Beyond the feel of the group’s music, Depeche Mode’s allure for modern heavy music artists also stems from Gore’s cutting, moody, often personal lyrics. In metal’s first two decades, the most successful bands had, by and large, lived out their fantasies in their lyrics, but at the start of the Nineties – as punk- and hardcore-influenced grunge bands threatened the futures of puffed-chest pop-metal groups with songs about (gasp!) their emotions – an influx of harder-edged bands, too, started singing about real life.
“Depeche Mode records are all a little bit personal and extremely powerful,” says Converge frontman Jacob Bannon, whose histrionic hardcore-metal crossover group once covered Violator’s Pink Floyd–referencing “Clean.” “On Violator specifically, maybe it’s the aesthetic, the character, the sort of battle between human darkness and temptation that’s in there, I think those things just relate to a lot of artists that are making heavy music. The subject matters are essentially the same.”
Similarly, the appeal of doing a “fully heavy” version of “Clean,” to use Bannon’s words, was the song’s message. “It’s talking about somebody trying to get emotionally, physically and spiritually clean,” he says. “At least that’s the interpretation and narrative that I wanted to explore with the song.”
“My favorite music from Depeche Mode is a little unsettling.” – Deftones’ Chino Moreno
“My favorite music from them is a little unsettling,” Moreno says. “It’s darker-themed and there is a lot of love- and relationship-type things, but it’s not happy music.” With Deftones, Moreno has covered Music for the Masses’ “To Have and to Hold” and Violator’s “Sweetest Perfection.” In 2013 he also sang Music for the Masses’ “Behind the Wheel” with math-metal troupe Dillinger Escape Plan. “You never really know what they’re singing about, they’re never really just so open and out front about it,” the Deftones singer says. “When you listened to them, you sort of ran with the mood of it and you connected it to wherever you were in your life at the time.”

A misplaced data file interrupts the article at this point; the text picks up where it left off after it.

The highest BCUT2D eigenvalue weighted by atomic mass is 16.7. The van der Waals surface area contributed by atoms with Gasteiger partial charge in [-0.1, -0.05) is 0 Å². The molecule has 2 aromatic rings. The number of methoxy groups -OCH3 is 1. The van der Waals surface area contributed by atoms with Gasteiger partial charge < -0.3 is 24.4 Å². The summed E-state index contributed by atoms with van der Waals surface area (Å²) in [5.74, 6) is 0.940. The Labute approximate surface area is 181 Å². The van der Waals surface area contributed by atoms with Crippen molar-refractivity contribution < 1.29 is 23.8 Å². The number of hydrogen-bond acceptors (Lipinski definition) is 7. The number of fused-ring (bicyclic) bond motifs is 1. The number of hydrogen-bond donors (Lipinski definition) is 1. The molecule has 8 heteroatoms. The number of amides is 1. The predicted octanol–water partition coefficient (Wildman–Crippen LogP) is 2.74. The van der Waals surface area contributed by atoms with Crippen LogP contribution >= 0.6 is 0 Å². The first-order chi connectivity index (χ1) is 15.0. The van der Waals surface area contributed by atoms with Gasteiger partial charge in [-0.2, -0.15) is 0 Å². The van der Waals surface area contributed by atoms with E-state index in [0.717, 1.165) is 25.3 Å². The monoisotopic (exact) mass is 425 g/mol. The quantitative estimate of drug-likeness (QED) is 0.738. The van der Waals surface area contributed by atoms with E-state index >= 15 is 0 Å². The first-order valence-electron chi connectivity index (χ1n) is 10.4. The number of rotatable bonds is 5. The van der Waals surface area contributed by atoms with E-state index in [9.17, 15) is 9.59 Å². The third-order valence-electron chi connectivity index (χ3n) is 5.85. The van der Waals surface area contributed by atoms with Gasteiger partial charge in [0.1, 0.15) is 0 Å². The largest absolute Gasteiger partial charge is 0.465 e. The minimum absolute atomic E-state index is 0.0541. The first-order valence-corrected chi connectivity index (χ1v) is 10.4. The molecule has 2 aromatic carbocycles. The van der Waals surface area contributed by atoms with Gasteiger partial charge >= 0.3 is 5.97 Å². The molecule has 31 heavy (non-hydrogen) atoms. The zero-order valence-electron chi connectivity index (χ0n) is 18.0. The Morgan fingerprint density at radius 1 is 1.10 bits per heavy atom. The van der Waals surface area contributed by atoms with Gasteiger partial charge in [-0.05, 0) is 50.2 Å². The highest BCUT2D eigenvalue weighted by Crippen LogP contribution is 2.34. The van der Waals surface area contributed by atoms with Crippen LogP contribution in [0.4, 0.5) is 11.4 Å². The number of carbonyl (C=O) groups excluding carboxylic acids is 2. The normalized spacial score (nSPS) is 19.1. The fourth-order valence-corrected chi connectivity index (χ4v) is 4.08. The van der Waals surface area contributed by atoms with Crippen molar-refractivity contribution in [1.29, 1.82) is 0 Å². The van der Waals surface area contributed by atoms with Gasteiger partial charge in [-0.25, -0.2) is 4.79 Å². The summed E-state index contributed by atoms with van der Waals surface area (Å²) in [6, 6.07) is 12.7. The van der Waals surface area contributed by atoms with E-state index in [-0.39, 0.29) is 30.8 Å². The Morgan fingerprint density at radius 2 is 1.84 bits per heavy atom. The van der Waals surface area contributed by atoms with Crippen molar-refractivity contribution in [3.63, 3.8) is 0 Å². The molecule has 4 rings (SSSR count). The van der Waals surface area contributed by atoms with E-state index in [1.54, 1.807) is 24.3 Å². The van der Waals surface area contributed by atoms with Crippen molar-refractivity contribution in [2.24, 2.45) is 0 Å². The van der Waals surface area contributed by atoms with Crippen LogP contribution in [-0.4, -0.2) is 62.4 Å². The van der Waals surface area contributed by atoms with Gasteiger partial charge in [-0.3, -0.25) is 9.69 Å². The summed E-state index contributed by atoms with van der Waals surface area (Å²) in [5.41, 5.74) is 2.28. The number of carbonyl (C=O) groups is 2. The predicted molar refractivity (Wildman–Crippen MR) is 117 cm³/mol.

Moreno recalls attempting a version of Black Celebration’s “Fly on the Windscreen” with Deftones when they were making their 1995 debut album, Adrenaline, but they never finished it or put it out. “It was our first try at doing something not so typical for a heavy band,” he says. “Now we’re known for doing covers that are not so typical of a hard-rock band.”
The singer still recalls surprise that his bandmates would be open to trying something so outside of the heavy paradigm, saying that Deftones guitarist Stephen Carpenter had never heard of the group prior to meeting Moreno. That goes, too, for singer Cristina Scabbia and her bandmates in goth-metal outfit Lacuna Coil, who scored a hit in the U.K. with their cover of Violator’s “Enjoy the Silence,” the most verbose song extoling the virtues of quietude since Simon and Garfunkel’s “Sounds of Silence.” “Marco [Biazzi], our bass player, who arranged the music was not a big fan of them,” she says. “He respects them but he wasn’t a fan to start with. But the alchemy worked out perfectly.